Tara

I valued listening about both Haley’s and Anita’s culture and the aspects they considered to be important to them. It gave me insight into their unique journeys to their current positions. Additionally, I gained understanding into aspects of their life they deemed significant and through the discussion was able to compare and contrast this with my own experiences. Listening to both Haley’s and Anita’s accounts made me aware of how much I could learn from them as their experiences differed from my own.

The experience was a structured and safe method in which I could share aspects of my life that I wanted to be known. The discussion made me aware of how my experiences and culture impacted my views and beliefs, and how these have changed over time.

I enjoyed the experience very much though discussion with friends and colleagues has suggested that some people may find it difficult to reflect on their culture. This is something that resonated with me as everyone has a culture, it just may be that some cultures are embedded in the norms of society which some may see as harder to recognise. I believe that trans-cultural supervision would help colleagues to recognise their culture and how they may impact on professional and academic practice.

Anita

I was nervous about both (over) sharing my view of my culture and whether I was pressuring Tara and Haley to do something we may later regret. I was aware once the words were out there that I couldn’t pull them back. I had my go first, and whilst aware this may be too leading, it was asking too much of Tara or Haley to expect them to go first. I quickly became aware of my focus on visible aspects of myself, being Indian and a woman, but was keen to shift beyond this, explaining about my schooling, professional journey, even my political leanings.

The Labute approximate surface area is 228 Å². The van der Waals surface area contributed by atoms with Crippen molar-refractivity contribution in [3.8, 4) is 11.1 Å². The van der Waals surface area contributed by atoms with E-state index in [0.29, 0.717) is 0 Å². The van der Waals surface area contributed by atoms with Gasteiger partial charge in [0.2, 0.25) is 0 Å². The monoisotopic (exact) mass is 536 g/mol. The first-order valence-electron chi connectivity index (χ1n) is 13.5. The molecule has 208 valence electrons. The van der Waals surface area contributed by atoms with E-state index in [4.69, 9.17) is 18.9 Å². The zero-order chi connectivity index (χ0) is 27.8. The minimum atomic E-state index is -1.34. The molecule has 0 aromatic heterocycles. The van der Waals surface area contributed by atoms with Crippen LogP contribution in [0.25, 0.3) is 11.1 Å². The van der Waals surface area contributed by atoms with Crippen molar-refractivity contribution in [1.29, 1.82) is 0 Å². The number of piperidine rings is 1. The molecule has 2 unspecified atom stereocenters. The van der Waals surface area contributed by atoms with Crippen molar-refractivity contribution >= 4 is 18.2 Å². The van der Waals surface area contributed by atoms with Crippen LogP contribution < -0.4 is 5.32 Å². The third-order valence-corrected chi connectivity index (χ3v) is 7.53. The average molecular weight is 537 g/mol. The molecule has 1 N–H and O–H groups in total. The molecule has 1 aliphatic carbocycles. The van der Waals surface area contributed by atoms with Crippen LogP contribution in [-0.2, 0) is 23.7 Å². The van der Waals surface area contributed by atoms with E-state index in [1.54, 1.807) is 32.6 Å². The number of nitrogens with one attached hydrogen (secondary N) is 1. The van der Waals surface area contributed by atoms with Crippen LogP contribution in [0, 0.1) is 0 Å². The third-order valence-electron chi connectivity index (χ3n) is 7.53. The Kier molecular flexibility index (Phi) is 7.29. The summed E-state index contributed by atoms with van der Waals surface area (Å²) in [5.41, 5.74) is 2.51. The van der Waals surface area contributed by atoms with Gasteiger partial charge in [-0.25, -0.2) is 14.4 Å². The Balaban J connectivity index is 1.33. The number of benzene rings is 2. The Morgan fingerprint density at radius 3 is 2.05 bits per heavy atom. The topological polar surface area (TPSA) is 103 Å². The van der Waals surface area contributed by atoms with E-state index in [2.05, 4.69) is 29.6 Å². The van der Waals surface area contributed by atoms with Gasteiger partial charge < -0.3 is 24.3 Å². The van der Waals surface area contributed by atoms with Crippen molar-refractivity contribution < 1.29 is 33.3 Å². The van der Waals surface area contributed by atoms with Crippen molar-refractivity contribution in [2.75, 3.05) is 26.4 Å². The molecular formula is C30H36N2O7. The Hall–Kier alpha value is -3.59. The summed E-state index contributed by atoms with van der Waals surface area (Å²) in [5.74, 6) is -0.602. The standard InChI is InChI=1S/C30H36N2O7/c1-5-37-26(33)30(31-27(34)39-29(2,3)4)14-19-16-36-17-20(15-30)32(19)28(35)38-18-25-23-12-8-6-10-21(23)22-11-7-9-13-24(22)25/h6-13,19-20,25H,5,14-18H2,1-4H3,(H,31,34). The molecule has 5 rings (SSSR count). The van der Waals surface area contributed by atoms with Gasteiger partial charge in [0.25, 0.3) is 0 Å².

When listening to Tara and Haley, I realised that I may have found some of this out over time, but how good to have it here, openly and transparently. I became more aware of them both as individuals with values and views, rather than simply as students who I was supervising. I also became aware of their cultural strengths and experiences, what we had experienced that was similar, but also importantly what was different and how we could use this in reflecting on practice.

Later I reflected, that it had deepened our supervisory relationship and we were more likely to share what made us question or become emotional, and truly engage in some deeper discussions that I had had as early in my previous experience of supervisory relationships.

October 2021: Reflections when integrating the use of the Social GRACES framework

Haley

I found using the Social GRACES added further depth to the activity. The first time we completed the activity, I tended focus on either areas that were mentioned by someone else or those that were more apparent to me. However, with the using the Social GRACES as a framework, I reflected on areas which were not so obvious to me and so could be considered my unconscious biases.

Now they have been raised, it is something I will consider when talking about my feelings or approaches in work with children, young people and their families. We were also able to reflect a bit more about our differences and similarities and how these could improve on the supervisory relationship, which is always so important regardless of how long we have known each other.